A writer somewhere thought that scene up, fleshed it out on paper. Some movie director made it happen. I can’t think why.

The Ring is a movie about a movie: a film that supposedly snuffs you seven days after you watch it. A creepy wet girl climbs through the TV screen and into the living room. She has long, dark hair. She drowned in a well—

The DVD case for Baxter lies open and abandoned on the living room floor. I read the words on the cover: Méfiez-vous du chien qui pense. (Translation: beware the dog that thinks), and it irks me this statement. Just because I think

That Baxter dog loved the young couple. They took him into their lives. They were vibrant, sensual, rutting long into the night. Baxter swooned, I swooned.

Like Baxter, I’m all white, ghostly, snowy, except I have a brown spot on my left eye. In that way, I’m more like the Target dog, target practice, bullseye. Slings and arrows of outrageous fortune. I pound my tail hard against the carpet, thump thump thumping. I love how that feels. I want to do it forever, never stop.

The man stands in the living room. He rages in the darkness with blinds pulled and lights turned out. He seems entranced by a recorded stage production of Hamlet on Masterpiece Theater, Great Performances. The reckless Dane. The girl named Ophelia. She floats on her back in a stream, drowned and beautiful. If she leaped from the side of a ferry, we’ll never know. Snuffed seven days—

The man cries great salty tears. He’s fierce with feelings, pungent with emotion.

“Doug,” he says. “You think she’ll come through the screen?”


I blink twice for no, she’s not our problem. Not yours, not mine. Is it time for dinner? I’m just saying, you know, I think it is. If I could only read the clock, if I could only tell time—

“Doug,” says the man, “do you love her?”

Man, I love me some dinner. As far as I can tell, neither of those drowned girls owned a single can opener (all hail the can opener!). No man, no, I don’t love her.

The man turns back toward TV screen, his appearance is defeated.

It just goes to show, men think all the time, and look how that turns out.

Tonight we watch movies from beneath the ocean. The man bought an undersea projection lamp and set it on the living room floor where it rotates slowly. Childish images of fish and sea stars and smiling mermaids glide across the walls and ceiling. They hang in the air, and I can’t help it, I run in circles. I bite and bite, at the many-legged octopus, the grinning sea turtle. My mouth closes on nothing. I can’t smell them, I can’t feel them, but they move, and I must chase them. They possess me in their nonexistence.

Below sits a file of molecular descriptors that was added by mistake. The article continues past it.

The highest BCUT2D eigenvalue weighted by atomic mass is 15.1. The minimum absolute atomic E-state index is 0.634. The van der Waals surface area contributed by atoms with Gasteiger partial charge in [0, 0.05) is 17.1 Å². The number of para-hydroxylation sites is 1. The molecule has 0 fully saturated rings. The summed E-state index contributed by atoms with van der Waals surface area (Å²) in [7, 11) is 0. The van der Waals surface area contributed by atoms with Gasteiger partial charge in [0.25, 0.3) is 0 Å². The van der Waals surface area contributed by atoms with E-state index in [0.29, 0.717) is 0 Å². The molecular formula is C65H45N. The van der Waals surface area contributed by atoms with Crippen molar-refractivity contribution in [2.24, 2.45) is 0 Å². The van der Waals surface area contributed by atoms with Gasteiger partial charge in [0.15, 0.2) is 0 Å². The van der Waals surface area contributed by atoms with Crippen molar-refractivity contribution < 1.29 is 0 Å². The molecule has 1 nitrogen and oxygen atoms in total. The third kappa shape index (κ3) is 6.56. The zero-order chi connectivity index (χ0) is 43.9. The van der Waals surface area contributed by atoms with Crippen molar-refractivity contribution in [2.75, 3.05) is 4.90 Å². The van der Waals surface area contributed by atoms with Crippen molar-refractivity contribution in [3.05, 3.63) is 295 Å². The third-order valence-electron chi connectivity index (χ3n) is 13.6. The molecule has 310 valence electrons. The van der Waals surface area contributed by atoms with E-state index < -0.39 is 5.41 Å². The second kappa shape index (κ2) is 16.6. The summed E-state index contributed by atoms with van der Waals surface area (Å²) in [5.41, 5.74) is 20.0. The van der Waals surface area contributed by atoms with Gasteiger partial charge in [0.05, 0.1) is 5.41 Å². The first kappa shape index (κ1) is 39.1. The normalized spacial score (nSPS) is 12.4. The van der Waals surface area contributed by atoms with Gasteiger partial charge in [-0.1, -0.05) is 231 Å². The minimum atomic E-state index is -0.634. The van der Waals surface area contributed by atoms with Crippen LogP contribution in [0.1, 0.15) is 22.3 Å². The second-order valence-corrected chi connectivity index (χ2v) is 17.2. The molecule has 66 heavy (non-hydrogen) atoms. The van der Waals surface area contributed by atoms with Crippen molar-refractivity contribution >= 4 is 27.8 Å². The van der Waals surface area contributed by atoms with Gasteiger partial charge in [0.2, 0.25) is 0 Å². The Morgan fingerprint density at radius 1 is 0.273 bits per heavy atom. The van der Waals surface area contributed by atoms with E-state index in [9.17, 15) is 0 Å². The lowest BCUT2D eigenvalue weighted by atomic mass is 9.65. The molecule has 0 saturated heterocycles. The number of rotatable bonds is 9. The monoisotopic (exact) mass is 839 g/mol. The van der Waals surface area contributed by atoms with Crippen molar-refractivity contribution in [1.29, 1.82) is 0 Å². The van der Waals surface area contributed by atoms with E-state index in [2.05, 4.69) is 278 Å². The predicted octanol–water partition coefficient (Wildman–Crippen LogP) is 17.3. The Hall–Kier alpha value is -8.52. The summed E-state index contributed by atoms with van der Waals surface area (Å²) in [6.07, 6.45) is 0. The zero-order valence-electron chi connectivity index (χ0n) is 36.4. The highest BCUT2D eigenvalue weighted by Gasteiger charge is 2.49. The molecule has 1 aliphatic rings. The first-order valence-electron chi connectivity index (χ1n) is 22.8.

The man gulps wine from the bottle. He sits rocking on the sofa, ranting at a king named Henry who rants also, about Frenchman and Agincourt and a saint named Crispin. The king says this is a day men will not forget, though well they should—that’s what I think—because soon they’re hacking and fighting. Horses scream on the battlefield, their bodies crashing amid a storm of swords and arrows. They gasp their last in a bloodied mud soup born of two men’s vainglory: king of France and king of England, cutting limb from limb as mermaids roll over the screen. They smile in infantile bliss.

The man’s hands are shaking when he hooks the leash to my collar, that tugging rapture. I puff down the hall like a freight train, my tongue reaching, searching. Thoughts of Crispin vanish behind the apartment door that grows smaller at the end of the hallway behind us. I wonder, sometimes, that the door gets so tiny when we leave but gets normal sized when we return. The whole world is like that, a wonder of endless morphing—

When I plunge outside I expect a clear night run. Instead, rain is solid water. Birds don’t fly, they swim. If I could I’d frown ‘cause no, man, no, this is not walking weather. This is sky piss weather, what the fuck? But the man yanks me down the sidewalk, all through that muck and slop, and because I resent being yanked—I have rights, too, you know—I run full-out. The rain’s so hard I can barely see. The man slides down a small hill, running alongside the river. He kicks mud that fills my mouth and nostrils so I’m eating, smelling, breathing earth’s life and history, birthing, dying, acrid musk of elk fear from long ago, the panic scent it spewed while hurtling through forest primeval, fleeing his Lord and consorts.

The man’s foot slips on the slick mucky path. Abruptly, the leash is a hangman’s noose; it wrenches me through the air. Afterward, I shake the kink from my neck—seriously man?—and  see him staring hard at a the figure of girl. She stands near the shore, holding an umbrella and looking into the river that’s fast from the storm.

“But I made the living room underwater,” says the man. “No drowned girl wants to be in the water. Right, Doug?”

I don’t know the answer to this query. I don’t know what he’s talking about.